I am an Environmental Microbiologist who joined Monsanto in 2006. Since that time I have been in charge of conducting studies to evaluate plant-soil microorganism interactions and soil microbial processes as part of environmental risk assessments performed for all our biotech products. Before joining Monsanto I received my Ph.D. in Microbiology and Molecular Genetics from Michigan State University for research on the ecology of denitrifying bacteria in agricultural soils.
From this Expert
Q: A scientist Bob Kremer has documented some detrimental effects f glyhosate on soil when used in the Roundup Ready system suppression of rhizobia, proliferation of certain fungi on root surfaces of crops..., which can sow the absorption of certain...
Posted On: Friday, 1/03/2014 9:28 am
Answered By: Kristin Huizinga, PhD, Plant & Soil Microbiology Lead, Monsanto Company, Thursday, 8/21/2014 9:59 pm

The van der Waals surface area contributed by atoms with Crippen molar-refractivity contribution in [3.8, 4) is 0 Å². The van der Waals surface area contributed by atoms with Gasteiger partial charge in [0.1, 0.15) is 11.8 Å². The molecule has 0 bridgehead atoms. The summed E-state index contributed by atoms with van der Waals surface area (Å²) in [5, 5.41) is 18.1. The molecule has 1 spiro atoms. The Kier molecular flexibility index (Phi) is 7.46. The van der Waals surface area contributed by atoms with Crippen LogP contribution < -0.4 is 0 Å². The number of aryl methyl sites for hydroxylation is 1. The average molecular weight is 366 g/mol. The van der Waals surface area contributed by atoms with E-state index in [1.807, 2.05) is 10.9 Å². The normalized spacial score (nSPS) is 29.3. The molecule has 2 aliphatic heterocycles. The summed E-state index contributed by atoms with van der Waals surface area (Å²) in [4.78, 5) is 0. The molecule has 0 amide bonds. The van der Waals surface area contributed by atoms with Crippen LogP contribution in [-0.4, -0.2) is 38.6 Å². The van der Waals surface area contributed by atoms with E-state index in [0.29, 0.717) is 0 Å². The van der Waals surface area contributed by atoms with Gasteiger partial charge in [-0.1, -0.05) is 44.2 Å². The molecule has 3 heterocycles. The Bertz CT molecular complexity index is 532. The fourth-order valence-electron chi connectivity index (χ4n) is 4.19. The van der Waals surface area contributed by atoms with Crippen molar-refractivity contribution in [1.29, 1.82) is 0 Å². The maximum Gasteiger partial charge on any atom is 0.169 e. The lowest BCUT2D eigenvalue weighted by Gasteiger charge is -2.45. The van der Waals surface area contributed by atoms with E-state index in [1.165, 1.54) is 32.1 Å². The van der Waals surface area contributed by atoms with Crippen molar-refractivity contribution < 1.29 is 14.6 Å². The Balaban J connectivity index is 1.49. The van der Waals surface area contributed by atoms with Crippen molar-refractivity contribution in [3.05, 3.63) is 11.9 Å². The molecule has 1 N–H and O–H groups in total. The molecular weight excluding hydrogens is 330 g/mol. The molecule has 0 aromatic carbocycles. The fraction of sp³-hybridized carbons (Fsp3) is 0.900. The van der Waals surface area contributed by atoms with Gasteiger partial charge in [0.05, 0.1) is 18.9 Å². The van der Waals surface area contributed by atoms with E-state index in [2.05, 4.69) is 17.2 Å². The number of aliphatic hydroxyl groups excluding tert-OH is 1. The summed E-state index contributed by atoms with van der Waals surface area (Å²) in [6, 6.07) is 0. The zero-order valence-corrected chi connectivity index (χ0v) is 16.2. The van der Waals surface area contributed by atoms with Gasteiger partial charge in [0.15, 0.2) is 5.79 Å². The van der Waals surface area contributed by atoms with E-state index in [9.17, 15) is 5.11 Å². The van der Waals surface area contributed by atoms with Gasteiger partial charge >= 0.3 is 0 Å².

A: Glyphosate herbicide enables farmers to use no-till practices, which have been shown to benefit soil health and minimize greenhouse gas emissions from agricultural soils. Much of the benefit to soil health is mediated by microbial communities. Many studies have investigated the effect of glyphosate and Roundup Ready (RR) crops on these microbial communities, including rhizobia and fungi. First, I’ll address the findings on rhizobia, which are important members of the microbial soil... Continue Reading
Q: I have read from various sources that the combination of GMO plants and the patented chelatorherbicide glyphosate change the composition of soil, sometimes make it very difficult to sow and grow nongmo seeds ever again. Is this true?
Posted On: Wednesday, 1/01/2014 1:22 pm
Answered By: Kristin Huizinga, PhD, Plant & Soil Microbiology Lead, Monsanto Company, Monday, 4/14/2014 2:42 pm
A: Many claims have been made on the Internet that use of glyphosate-resistant (GR) crops and glyphosate can change the composition of soil because glyphosate is a strong chelator- a compound that can bind with metal ions- that will bind to micronutrients in soil. It is also claimed that this will increase the potential for disease to affect plants, or even cause new pathogenic bacteria to be present in the soil that can affect plant, animal and human health. These have all been used as reasons... Continue Reading
No Studies were Found.